Spatial reasoning is the ability to mentally manipulate visual images: rotating objects in one’s mind, for example. Researchers have established that having high spatial ability is a key skill for science, technology, engineering, and math (STEM) disciplines and generally a predictor of success in STEM careers, according to Gold. For example, chemists analyze the three-dimensional shapes of molecules and how they interact physically.

The first step to discovering structural barriers in university-level geoscience education, Gold explained, is determining the range of spatial ability in early undergraduate students. To assess that range, the researchers gave timed tests to 277 undergraduate students enrolled in an introductory geology course at a U.S. university with a student population of more than 30,000. The tests covered three different spatial skills related to the ways in which parts of an object fit together, including the mental rotation of a three-dimensional structure from one angle to another. Because many students take this course to fulfill their science requirements, the studied group has a broad mixture of STEM and non-STEM majors.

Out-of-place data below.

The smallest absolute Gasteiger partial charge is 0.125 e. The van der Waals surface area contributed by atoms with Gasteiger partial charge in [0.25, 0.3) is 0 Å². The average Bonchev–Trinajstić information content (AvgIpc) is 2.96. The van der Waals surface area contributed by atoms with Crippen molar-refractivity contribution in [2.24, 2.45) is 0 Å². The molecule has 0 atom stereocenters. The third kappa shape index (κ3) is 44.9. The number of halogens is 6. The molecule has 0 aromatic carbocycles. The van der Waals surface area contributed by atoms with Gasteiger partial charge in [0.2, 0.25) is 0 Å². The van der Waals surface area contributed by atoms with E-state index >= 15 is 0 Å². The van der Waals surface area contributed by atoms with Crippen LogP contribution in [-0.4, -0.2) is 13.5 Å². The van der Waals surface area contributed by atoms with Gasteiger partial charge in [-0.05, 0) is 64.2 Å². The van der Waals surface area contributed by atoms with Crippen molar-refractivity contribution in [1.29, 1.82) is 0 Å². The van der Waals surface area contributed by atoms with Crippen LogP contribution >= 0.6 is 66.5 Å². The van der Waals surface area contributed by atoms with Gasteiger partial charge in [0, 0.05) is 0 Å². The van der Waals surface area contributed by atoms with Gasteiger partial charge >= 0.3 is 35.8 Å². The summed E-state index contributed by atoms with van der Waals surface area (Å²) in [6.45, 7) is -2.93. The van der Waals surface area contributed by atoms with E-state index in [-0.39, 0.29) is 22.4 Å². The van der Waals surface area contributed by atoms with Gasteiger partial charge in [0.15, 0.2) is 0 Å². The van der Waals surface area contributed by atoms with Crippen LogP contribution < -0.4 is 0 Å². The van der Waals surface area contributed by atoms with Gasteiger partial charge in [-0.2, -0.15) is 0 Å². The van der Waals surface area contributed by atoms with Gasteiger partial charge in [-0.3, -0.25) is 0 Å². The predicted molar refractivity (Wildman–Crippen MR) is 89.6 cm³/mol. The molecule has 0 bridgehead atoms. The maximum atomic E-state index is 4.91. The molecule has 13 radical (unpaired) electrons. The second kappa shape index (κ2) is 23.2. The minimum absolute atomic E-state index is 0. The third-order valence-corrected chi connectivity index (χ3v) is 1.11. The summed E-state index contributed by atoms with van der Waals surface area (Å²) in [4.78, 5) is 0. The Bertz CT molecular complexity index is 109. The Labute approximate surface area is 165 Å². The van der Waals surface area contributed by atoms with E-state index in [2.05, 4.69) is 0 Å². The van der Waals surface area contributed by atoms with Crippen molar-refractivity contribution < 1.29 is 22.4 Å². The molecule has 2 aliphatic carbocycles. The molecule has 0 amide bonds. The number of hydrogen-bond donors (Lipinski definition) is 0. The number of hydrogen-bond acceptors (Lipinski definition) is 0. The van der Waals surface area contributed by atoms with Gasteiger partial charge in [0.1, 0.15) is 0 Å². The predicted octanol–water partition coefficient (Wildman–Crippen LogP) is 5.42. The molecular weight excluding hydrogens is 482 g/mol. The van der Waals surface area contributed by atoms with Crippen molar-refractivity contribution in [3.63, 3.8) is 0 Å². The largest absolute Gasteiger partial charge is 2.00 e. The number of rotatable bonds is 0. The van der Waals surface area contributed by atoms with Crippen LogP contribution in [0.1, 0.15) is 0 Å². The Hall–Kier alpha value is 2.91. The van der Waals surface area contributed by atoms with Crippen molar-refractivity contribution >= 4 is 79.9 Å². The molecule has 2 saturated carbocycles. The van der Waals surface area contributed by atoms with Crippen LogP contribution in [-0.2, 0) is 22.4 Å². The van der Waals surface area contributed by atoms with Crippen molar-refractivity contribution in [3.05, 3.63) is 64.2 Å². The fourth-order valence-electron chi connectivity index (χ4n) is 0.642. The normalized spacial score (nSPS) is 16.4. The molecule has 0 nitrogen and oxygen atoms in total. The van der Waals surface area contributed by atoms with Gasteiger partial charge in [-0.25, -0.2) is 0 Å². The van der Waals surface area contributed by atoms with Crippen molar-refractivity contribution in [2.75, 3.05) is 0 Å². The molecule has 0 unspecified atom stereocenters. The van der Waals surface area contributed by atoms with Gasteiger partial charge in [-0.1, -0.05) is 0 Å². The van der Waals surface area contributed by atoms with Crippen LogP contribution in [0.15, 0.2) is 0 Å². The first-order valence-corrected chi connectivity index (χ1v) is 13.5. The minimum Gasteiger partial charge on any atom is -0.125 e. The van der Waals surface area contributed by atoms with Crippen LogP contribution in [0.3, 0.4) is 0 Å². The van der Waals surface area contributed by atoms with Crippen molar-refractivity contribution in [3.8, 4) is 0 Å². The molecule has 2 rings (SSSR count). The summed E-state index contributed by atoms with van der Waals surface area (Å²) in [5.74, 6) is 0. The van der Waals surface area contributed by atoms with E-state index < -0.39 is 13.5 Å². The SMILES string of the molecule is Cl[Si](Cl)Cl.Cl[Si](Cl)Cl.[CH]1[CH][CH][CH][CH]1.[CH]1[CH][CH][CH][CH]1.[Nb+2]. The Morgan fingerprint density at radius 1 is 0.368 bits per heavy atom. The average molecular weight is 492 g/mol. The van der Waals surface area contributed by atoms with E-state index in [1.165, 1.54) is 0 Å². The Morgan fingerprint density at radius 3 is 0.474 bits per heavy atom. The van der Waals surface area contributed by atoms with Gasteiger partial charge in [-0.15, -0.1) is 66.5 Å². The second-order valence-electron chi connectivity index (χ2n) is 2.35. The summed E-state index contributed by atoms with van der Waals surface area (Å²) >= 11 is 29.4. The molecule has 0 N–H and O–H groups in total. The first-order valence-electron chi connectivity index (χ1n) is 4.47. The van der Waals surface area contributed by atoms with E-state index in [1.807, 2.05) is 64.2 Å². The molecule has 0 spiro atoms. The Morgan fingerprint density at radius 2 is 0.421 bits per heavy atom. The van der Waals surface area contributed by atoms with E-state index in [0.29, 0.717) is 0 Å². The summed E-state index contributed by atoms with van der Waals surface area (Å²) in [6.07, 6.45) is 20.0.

The researchers also collected data on the tested students: demographic information such as gender, academic background such as past coursework and declared major, and play experiences. After students took the tests, they completed a survey where they reported their childhood play experiences with video games, construction-based toys, and sports. The researchers chose these categories on the basis of past studies connecting them with spatial thinking training. They considered adding other activities to the survey, including craftwork like sewing, but they struggled to develop quantifiable questions around these strongly gender biased skills, explained Gold.